The good news was that patients who achieved SVR had fewer liver disease complications during follow-up compared with nonresponders (6% vs 38%; P = 0.03). “In HCV cirrhosis with portal hypertension, peg-interferon plus ribavirin is a feasible treatment,” the researchers concluded. Although the rate of viral eradication was modest, they added, tailoring therapy by genotype and early virological response allows continuation of treatment for patients who are more likely to achieve SVR. In an accompanying editorial, G.S. Jensen and J.F. Trotter wrote that the reduction in liver complications among responders “justifies an attempt at therapy despite often long odds of cure,” but emphasized the continuing need for more effective therapies for this population.

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Acute Hepatitis C
Because acute HCV infection is often asymptomatic, understanding of its epidemiology, natural history, and outcomes is incomplete, and past studies have yielded conflicting data about spontaneous clearance and treatment response rates. To shed further light on this puzzle, C.C. Wang and colleagues assessed acute infection in a contemporary U.S. cohort of 67 individuals enrolled at multiple clinics between 2003 and 2005; results were reported in the November 15, 2007 Journal of Infectious Diseases. Acute infection was identified based on HCV seroconversion within 1 year of a previous test (45 subjects), new HCV antibody seropositivity plus clinical hepatitis symptoms (21 subjects), or HCV viral sequencing (1 subject). Overall, 64% of the study subjects were asymptomatic. After six months, 18% spontaneously cleared HCV without treatment. The rate of spontaneous clearance differed significantly by sex: 34% for women versus 3% for men (P < 0.001).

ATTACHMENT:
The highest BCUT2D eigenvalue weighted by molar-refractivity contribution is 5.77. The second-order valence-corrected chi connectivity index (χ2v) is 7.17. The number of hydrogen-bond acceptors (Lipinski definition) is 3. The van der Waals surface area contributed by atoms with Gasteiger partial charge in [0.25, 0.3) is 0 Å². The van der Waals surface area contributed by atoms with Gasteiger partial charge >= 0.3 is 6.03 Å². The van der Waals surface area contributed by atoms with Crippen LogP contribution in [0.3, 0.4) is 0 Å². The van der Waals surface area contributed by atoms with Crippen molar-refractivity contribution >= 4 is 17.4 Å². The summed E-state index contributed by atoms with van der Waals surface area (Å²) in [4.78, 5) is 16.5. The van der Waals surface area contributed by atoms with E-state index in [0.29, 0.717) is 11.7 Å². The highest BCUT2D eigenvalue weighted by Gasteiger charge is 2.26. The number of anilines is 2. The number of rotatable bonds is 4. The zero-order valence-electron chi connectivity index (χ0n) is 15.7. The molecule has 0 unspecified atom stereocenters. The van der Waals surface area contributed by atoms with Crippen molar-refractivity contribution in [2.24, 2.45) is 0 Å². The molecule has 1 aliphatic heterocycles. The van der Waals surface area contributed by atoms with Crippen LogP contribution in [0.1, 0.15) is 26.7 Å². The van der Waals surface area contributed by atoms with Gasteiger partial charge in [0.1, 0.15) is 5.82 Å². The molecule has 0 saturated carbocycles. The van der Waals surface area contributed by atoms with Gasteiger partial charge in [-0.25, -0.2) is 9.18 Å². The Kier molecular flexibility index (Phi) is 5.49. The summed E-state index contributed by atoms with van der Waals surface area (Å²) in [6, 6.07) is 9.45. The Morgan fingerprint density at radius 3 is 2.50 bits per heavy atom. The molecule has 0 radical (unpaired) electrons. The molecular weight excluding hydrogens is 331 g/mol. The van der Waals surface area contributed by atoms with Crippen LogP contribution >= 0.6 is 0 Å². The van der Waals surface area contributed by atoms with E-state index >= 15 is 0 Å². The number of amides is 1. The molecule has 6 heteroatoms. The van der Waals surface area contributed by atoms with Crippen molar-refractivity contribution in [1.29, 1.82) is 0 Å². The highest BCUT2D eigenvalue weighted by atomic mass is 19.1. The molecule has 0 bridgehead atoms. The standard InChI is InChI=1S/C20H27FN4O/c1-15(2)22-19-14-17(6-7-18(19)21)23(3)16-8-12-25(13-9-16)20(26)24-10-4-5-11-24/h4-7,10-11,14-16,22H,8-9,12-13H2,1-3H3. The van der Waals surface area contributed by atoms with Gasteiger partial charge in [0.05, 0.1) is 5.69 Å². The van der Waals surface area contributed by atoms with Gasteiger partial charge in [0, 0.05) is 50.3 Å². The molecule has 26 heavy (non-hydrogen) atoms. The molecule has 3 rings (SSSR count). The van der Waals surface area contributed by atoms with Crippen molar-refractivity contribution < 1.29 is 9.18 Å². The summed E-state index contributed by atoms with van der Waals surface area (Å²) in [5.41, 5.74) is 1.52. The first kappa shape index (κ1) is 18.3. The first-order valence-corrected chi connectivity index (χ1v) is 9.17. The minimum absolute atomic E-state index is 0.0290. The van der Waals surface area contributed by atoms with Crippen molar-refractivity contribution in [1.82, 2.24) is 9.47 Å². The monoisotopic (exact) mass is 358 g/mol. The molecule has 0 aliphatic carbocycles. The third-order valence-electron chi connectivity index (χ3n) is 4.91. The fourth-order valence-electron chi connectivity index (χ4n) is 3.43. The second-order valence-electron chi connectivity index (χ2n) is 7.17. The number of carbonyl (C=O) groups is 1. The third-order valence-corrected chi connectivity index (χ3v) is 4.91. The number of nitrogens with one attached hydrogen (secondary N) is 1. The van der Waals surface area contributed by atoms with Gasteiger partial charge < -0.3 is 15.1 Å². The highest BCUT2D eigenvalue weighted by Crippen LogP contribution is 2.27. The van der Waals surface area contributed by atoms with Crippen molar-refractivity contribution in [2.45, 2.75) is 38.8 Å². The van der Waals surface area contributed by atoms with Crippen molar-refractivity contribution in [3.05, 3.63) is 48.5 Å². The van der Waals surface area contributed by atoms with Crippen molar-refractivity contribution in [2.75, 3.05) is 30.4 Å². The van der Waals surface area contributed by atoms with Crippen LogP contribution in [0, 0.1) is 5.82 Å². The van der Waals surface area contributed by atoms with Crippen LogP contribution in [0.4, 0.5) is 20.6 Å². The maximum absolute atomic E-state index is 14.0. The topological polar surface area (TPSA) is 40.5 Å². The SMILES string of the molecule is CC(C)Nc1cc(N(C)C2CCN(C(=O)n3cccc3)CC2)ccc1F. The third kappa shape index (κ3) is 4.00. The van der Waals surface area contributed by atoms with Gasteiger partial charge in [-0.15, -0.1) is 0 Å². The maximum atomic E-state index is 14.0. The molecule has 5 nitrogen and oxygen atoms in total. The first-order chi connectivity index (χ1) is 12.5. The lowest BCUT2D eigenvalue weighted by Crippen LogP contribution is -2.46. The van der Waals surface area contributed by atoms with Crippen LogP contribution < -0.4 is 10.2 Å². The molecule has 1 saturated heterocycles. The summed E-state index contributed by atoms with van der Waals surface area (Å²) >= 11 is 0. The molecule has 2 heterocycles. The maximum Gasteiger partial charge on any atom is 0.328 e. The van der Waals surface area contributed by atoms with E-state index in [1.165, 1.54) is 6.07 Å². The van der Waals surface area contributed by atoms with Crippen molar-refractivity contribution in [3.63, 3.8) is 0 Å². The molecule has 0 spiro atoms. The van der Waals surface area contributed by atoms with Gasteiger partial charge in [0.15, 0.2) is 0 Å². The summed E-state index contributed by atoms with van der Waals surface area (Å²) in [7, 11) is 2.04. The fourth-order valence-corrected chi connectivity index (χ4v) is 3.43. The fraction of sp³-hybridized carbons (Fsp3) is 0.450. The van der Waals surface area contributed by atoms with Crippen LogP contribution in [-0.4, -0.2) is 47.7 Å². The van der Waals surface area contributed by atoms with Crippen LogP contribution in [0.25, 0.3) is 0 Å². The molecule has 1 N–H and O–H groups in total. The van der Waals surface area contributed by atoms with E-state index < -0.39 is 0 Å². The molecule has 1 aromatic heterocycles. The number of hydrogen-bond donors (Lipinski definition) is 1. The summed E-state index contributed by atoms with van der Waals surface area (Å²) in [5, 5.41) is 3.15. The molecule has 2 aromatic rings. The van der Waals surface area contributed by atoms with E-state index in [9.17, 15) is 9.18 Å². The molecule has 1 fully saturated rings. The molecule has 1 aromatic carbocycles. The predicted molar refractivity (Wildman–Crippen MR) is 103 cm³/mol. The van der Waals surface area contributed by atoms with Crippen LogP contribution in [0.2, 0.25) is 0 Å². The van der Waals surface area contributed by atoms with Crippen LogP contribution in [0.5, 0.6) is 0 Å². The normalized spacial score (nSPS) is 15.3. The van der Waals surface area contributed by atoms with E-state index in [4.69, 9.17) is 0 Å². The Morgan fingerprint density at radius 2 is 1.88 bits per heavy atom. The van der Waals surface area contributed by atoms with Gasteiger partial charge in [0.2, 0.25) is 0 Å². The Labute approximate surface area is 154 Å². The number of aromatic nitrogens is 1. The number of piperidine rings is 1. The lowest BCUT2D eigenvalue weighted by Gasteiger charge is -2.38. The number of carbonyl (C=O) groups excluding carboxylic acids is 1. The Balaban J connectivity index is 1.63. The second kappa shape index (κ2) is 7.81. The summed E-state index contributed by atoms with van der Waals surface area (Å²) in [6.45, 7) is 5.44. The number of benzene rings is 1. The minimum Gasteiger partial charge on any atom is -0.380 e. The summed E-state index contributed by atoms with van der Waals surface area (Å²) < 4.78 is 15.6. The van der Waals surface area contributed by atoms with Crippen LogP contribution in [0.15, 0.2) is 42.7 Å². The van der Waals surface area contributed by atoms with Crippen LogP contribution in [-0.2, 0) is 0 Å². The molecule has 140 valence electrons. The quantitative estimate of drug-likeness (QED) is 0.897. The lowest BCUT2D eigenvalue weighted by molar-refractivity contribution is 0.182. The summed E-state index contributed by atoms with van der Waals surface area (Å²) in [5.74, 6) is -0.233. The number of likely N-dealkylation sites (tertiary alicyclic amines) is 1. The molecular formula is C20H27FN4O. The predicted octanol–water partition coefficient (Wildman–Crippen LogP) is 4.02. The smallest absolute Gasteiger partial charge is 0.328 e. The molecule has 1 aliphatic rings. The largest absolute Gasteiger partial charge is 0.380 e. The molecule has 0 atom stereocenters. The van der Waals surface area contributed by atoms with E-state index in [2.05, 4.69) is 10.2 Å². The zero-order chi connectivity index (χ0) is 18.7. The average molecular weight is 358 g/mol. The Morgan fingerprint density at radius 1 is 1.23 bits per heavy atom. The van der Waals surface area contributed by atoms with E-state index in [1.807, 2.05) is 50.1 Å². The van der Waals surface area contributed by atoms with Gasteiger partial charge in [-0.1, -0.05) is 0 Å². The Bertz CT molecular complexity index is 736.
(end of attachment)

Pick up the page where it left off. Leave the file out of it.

With regard to risk factors, two-thirds of the study subjects were injection drug users. Thirteen individuals (19%) had an unknown route of transmission. Of these, all but two (85%) reported high-risk sexual behavior; however, this was defined broadly, and included having sex before age 15, having more than six lifetime sexual partners, exchanging sex for money, sex with a prostitute, and having a same-sex partner, in addition to sex with an injection drug user or a person known to have HCV. Also, 10 people developed acute infection within three months of exposure in a medical setting, three had gotten a tattoo in the past year, and one lived with an HCV positive household member. The study authors concluded that, “High-risk sexual or iatrogenic [medical] exposures may be important contemporary risk factors for HCV infection.”

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HCV Sexual Transmission
Since the early 2000s, there have been several reports of clusters of apparently sexually transmitted acute HCV infection among mostly HIV positive men who have sex with men in large cities in the U.K. and Europe. In the October 1, 2007 issue of AIDS, G.V. Matthews and colleagues described a similar outbreak among gay and bisexual men in Australia.

The Australian Trial of Acute Hepatitis C enrolled 120 participants at 21 sites since August 2004. While 80% of the 94 HIV negative subjects had injection drug use as their most likely risk factor, this fell to 46% for the 26 HIV positive individuals. Conversely, half the HIV positive individuals had male-to-male sexual contact as their primary risk factor, compared with just 1% of the HIV negative group. Heterosexual sex, however, was rarely identified as a risk factor (5% in the HIV negative group, 0% in the HIV positive group). The researchers also found that HIV positive injection drug users started injecting at later age than HIV negative participants (30 vs 23 years), and more often used crystal methamphetamine as opposed to heroin. Further, more HIV negative people had a transmission risk factor besides either sex or injection drug use.

While the Australian report supports several past studies that have found very low rates of sexual transmission of HCV among steady heterosexual partners (mostly in the range of 0% to 5%), the U.S. study described above (Wang et al.) suggests that sexual transmission may be more common than previously recognized in groups other than gay and bisexual men.